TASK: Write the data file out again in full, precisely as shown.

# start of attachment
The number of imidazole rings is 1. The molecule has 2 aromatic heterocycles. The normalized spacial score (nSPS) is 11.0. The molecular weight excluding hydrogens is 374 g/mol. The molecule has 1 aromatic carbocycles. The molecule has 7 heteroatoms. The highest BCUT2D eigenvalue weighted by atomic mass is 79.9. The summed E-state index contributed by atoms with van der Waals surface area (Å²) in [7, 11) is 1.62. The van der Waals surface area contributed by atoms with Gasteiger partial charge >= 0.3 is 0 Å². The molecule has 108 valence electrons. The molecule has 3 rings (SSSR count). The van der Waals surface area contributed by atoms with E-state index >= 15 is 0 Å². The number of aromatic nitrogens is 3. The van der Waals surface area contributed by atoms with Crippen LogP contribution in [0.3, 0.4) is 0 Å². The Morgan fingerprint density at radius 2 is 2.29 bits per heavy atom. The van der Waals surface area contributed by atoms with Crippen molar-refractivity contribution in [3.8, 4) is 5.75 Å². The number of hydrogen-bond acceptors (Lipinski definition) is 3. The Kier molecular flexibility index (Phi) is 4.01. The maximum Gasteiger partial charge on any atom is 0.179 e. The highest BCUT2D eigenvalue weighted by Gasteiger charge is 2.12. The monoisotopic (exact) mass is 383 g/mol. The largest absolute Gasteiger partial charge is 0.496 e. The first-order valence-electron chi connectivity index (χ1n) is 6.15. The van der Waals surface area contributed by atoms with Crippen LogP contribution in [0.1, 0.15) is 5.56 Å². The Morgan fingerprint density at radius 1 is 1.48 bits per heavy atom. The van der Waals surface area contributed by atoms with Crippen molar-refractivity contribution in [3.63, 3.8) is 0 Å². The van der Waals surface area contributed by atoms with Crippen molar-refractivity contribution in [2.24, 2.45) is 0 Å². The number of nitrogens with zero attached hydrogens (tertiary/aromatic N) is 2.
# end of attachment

The number of imidazole rings is 1. The molecule has 2 aromatic heterocycles. The normalized spacial score (nSPS) is 11.0. The molecular weight excluding hydrogens is 374 g/mol. The molecule has 1 aromatic carbocycles. The molecule has 7 heteroatoms. The highest BCUT2D eigenvalue weighted by atomic mass is 79.9. The summed E-state index contributed by atoms with van der Waals surface area (Å²) in [7, 11) is 1.62. The van der Waals surface area contributed by atoms with Gasteiger partial charge >= 0.3 is 0 Å². The molecule has 108 valence electrons. The molecule has 3 rings (SSSR count). The van der Waals surface area contributed by atoms with E-state index >= 15 is 0 Å². The number of aromatic nitrogens is 3. The van der Waals surface area contributed by atoms with Crippen LogP contribution in [0.3, 0.4) is 0 Å². The Morgan fingerprint density at radius 2 is 2.29 bits per heavy atom. The van der Waals surface area contributed by atoms with Crippen molar-refractivity contribution in [3.8, 4) is 5.75 Å². The number of hydrogen-bond acceptors (Lipinski definition) is 3. The Kier molecular flexibility index (Phi) is 4.01. The maximum Gasteiger partial charge on any atom is 0.179 e. The highest BCUT2D eigenvalue weighted by Gasteiger charge is 2.12. The monoisotopic (exact) mass is 383 g/mol. The largest absolute Gasteiger partial charge is 0.496 e. The first-order valence-electron chi connectivity index (χ1n) is 6.15. The van der Waals surface area contributed by atoms with Crippen LogP contribution in [0.1, 0.15) is 5.56 Å². The Morgan fingerprint density at radius 1 is 1.48 bits per heavy atom. The van der Waals surface area contributed by atoms with Crippen molar-refractivity contribution in [3.63, 3.8) is 0 Å². The van der Waals surface area contributed by atoms with Crippen molar-refractivity contribution in [2.24, 2.45) is 0 Å². The number of nitrogens with zero attached hydrogens (tertiary/aromatic N) is 2.